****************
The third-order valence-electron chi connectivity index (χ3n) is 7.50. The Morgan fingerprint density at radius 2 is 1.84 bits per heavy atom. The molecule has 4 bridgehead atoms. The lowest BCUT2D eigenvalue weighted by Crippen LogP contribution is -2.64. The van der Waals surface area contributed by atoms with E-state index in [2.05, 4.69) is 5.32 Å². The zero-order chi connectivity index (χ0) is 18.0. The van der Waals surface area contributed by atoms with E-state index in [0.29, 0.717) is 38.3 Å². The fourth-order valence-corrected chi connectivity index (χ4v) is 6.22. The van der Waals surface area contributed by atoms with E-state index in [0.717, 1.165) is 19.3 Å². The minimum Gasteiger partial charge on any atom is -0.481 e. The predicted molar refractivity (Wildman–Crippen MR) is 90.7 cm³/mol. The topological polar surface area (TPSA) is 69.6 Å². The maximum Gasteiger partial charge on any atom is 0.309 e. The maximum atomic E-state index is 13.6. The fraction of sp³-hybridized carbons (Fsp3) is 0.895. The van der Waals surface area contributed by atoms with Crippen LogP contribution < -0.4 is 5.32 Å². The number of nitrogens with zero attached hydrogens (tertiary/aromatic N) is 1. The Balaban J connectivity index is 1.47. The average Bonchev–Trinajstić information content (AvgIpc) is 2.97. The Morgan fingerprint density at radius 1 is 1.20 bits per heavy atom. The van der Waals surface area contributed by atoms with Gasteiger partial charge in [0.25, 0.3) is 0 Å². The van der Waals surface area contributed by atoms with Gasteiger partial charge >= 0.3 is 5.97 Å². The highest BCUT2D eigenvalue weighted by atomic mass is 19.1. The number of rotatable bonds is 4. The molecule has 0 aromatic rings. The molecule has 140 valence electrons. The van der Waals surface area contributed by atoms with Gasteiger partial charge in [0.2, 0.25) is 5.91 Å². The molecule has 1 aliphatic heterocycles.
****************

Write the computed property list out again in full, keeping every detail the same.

The third-order valence-electron chi connectivity index (χ3n) is 7.50. The Morgan fingerprint density at radius 2 is 1.84 bits per heavy atom. The molecule has 4 bridgehead atoms. The lowest BCUT2D eigenvalue weighted by Crippen LogP contribution is -2.64. The van der Waals surface area contributed by atoms with E-state index in [2.05, 4.69) is 5.32 Å². The zero-order chi connectivity index (χ0) is 18.0. The van der Waals surface area contributed by atoms with E-state index in [0.29, 0.717) is 38.3 Å². The fourth-order valence-corrected chi connectivity index (χ4v) is 6.22. The van der Waals surface area contributed by atoms with E-state index in [0.717, 1.165) is 19.3 Å². The minimum Gasteiger partial charge on any atom is -0.481 e. The predicted molar refractivity (Wildman–Crippen MR) is 90.7 cm³/mol. The topological polar surface area (TPSA) is 69.6 Å². The maximum Gasteiger partial charge on any atom is 0.309 e. The maximum atomic E-state index is 13.6. The fraction of sp³-hybridized carbons (Fsp3) is 0.895. The van der Waals surface area contributed by atoms with Crippen LogP contribution < -0.4 is 5.32 Å². The number of nitrogens with zero attached hydrogens (tertiary/aromatic N) is 1. The Balaban J connectivity index is 1.47. The average Bonchev–Trinajstić information content (AvgIpc) is 2.97. The Morgan fingerprint density at radius 1 is 1.20 bits per heavy atom. The van der Waals surface area contributed by atoms with Gasteiger partial charge in [0.25, 0.3) is 0 Å². The van der Waals surface area contributed by atoms with Gasteiger partial charge >= 0.3 is 5.97 Å². The highest BCUT2D eigenvalue weighted by atomic mass is 19.1. The number of rotatable bonds is 4. The molecule has 0 aromatic rings. The molecule has 140 valence electrons. The van der Waals surface area contributed by atoms with Gasteiger partial charge in [0.2, 0.25) is 5.91 Å². The molecule has 1 aliphatic heterocycles.